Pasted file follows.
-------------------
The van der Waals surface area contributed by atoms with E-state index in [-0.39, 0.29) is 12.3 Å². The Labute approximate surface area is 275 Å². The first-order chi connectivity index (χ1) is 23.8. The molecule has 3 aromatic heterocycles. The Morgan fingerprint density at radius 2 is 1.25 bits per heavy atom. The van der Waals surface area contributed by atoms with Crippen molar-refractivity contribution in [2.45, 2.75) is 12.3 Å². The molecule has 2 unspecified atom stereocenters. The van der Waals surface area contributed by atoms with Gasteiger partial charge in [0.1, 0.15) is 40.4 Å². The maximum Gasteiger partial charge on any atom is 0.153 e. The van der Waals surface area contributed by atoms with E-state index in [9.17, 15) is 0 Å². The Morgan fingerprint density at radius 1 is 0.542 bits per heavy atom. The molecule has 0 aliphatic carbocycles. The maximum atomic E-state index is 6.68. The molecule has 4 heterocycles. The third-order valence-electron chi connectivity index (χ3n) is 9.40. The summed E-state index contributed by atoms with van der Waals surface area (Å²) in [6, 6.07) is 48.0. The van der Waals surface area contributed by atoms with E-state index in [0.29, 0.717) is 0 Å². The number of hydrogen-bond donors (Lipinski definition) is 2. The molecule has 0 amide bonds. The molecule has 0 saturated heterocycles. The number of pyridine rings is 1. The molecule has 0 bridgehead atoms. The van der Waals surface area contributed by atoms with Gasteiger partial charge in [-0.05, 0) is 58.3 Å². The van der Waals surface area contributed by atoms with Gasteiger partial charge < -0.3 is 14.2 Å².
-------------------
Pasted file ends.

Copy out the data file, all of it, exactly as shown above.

The van der Waals surface area contributed by atoms with E-state index in [-0.39, 0.29) is 12.3 Å². The Labute approximate surface area is 275 Å². The first-order chi connectivity index (χ1) is 23.8. The molecule has 3 aromatic heterocycles. The Morgan fingerprint density at radius 2 is 1.25 bits per heavy atom. The van der Waals surface area contributed by atoms with Crippen molar-refractivity contribution in [2.45, 2.75) is 12.3 Å². The molecule has 2 unspecified atom stereocenters. The van der Waals surface area contributed by atoms with Gasteiger partial charge in [0.1, 0.15) is 40.4 Å². The maximum Gasteiger partial charge on any atom is 0.153 e. The van der Waals surface area contributed by atoms with E-state index in [9.17, 15) is 0 Å². The Morgan fingerprint density at radius 1 is 0.542 bits per heavy atom. The molecule has 0 aliphatic carbocycles. The maximum atomic E-state index is 6.68. The molecule has 4 heterocycles. The third-order valence-electron chi connectivity index (χ3n) is 9.40. The summed E-state index contributed by atoms with van der Waals surface area (Å²) in [6, 6.07) is 48.0. The van der Waals surface area contributed by atoms with E-state index in [0.29, 0.717) is 0 Å². The number of hydrogen-bond donors (Lipinski definition) is 2. The molecule has 0 amide bonds. The molecule has 0 saturated heterocycles. The number of pyridine rings is 1. The molecule has 0 bridgehead atoms. The van der Waals surface area contributed by atoms with Gasteiger partial charge in [-0.05, 0) is 58.3 Å². The van der Waals surface area contributed by atoms with Gasteiger partial charge < -0.3 is 14.2 Å².